McMinn County inmates test for G.E.D.
McMINN COUNTY (WRCB) -- From the ball n' chains to caps and gowns, nearly a dozen inmates at the McMinn County Jail test for their General Educational Dev elopement (G.E.D.) behind bars.
McMinn County Sheriff Joe Guy who serves on the Adult Education Board is proud his jail is now offering the program. It comes at no extra cost to tax payers, and more importantly, gives inmates hope for life after incarceration.
Inmate Tammy Womac says, "For a long time the only thing I said I was good at was failing. This has given me more confidence. Makes me feel like I can actually do something good with my life."
Womac is serving 12 months for what she calls 'a serious drug problem'. She says the "Tammy" who will walk free in December is a much different person.
She's no longer using drugs, and is ready to be a mother to her five children, and now she's one of nine McMinn County inmates waiting for their G.E.D. results.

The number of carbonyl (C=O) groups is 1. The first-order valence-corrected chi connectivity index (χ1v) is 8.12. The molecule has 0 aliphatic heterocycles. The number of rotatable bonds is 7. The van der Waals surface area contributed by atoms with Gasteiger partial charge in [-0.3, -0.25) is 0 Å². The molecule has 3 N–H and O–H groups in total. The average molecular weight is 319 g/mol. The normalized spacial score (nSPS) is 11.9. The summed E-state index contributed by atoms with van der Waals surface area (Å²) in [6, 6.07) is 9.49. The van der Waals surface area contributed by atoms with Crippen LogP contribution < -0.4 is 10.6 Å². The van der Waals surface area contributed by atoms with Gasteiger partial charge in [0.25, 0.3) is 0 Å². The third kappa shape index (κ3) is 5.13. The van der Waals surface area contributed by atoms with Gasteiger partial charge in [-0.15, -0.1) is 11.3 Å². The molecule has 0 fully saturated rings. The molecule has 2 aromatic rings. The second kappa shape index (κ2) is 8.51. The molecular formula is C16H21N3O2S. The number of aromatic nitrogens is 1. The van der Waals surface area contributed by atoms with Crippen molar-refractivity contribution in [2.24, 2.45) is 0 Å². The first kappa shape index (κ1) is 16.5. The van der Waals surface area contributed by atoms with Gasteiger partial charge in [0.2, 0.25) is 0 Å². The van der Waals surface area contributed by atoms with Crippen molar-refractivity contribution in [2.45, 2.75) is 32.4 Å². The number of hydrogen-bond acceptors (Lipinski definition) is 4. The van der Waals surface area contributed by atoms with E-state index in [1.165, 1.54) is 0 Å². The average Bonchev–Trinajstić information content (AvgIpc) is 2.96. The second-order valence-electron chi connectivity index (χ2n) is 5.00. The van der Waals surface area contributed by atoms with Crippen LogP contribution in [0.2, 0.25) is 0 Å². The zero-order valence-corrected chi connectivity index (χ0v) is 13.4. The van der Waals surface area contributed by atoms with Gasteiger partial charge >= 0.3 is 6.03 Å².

Womac calls this jail sentence a jail blessing.
"Being in here, that's one good thing," she says. "I had that chance, to get my G.E.D., and better my life for my kids."
Tammy now has goals. She plans to work upon release, and attend college next year.
Sheriff Joe Guy says, 'what's the point of jail if you're not fixing what's wrong'. He says roughly 66 percent of inmates end up in trouble again.
"The whole point of jail is to correct behavior and what better way to correct behavior by educating someone," says Sheriff Guy.
The G.E.D. inmate program isn't new to McMinn County, but this is the first time it has been implemented in recent years, with private donations funding most of the testing.
While Sheriff Guy waits for the test results, he's planning a graduation ceremony.
"I know it's not something we have to do, but to me it's just the icing on the cake," he says. "They never got to walk across the stage, they never got a diploma, but we'll let them do that."
"We'll have a graduation, and maybe get some speakers," says Guy.
The G.E.D. program is only offered to inmates who have good behavior and are serving a minimum of 60 days.